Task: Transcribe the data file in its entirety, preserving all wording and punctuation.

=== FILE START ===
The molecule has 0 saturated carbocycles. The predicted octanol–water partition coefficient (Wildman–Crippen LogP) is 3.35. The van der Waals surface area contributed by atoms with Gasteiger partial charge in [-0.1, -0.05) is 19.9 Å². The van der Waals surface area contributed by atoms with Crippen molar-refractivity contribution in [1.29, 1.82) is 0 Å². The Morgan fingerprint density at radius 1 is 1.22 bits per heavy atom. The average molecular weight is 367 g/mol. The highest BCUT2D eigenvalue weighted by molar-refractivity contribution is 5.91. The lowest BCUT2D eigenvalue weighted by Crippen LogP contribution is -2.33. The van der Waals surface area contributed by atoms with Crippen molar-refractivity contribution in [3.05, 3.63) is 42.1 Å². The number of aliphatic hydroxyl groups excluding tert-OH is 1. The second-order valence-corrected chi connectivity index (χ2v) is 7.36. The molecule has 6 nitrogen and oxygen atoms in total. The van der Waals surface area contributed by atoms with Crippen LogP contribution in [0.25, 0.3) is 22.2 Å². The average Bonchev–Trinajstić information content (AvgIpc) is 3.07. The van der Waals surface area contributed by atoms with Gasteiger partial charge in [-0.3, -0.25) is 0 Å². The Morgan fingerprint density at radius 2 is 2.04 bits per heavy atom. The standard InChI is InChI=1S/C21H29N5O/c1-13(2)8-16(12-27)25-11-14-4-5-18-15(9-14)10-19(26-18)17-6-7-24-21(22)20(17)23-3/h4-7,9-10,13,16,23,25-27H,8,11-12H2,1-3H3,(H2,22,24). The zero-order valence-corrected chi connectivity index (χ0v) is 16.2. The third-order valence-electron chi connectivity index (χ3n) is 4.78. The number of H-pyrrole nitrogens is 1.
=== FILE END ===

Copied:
The molecule has 0 saturated carbocycles. The predicted octanol–water partition coefficient (Wildman–Crippen LogP) is 3.35. The van der Waals surface area contributed by atoms with Gasteiger partial charge in [-0.1, -0.05) is 19.9 Å². The van der Waals surface area contributed by atoms with Crippen molar-refractivity contribution in [1.29, 1.82) is 0 Å². The Morgan fingerprint density at radius 1 is 1.22 bits per heavy atom. The average molecular weight is 367 g/mol. The highest BCUT2D eigenvalue weighted by molar-refractivity contribution is 5.91. The lowest BCUT2D eigenvalue weighted by Crippen LogP contribution is -2.33. The van der Waals surface area contributed by atoms with Crippen molar-refractivity contribution in [3.05, 3.63) is 42.1 Å². The number of aliphatic hydroxyl groups excluding tert-OH is 1. The second-order valence-corrected chi connectivity index (χ2v) is 7.36. The molecule has 6 nitrogen and oxygen atoms in total. The van der Waals surface area contributed by atoms with Crippen LogP contribution in [0.25, 0.3) is 22.2 Å². The average Bonchev–Trinajstić information content (AvgIpc) is 3.07. The van der Waals surface area contributed by atoms with Gasteiger partial charge in [-0.3, -0.25) is 0 Å². The Morgan fingerprint density at radius 2 is 2.04 bits per heavy atom. The standard InChI is InChI=1S/C21H29N5O/c1-13(2)8-16(12-27)25-11-14-4-5-18-15(9-14)10-19(26-18)17-6-7-24-21(22)20(17)23-3/h4-7,9-10,13,16,23,25-27H,8,11-12H2,1-3H3,(H2,22,24). The zero-order valence-corrected chi connectivity index (χ0v) is 16.2. The third-order valence-electron chi connectivity index (χ3n) is 4.78. The number of H-pyrrole nitrogens is 1.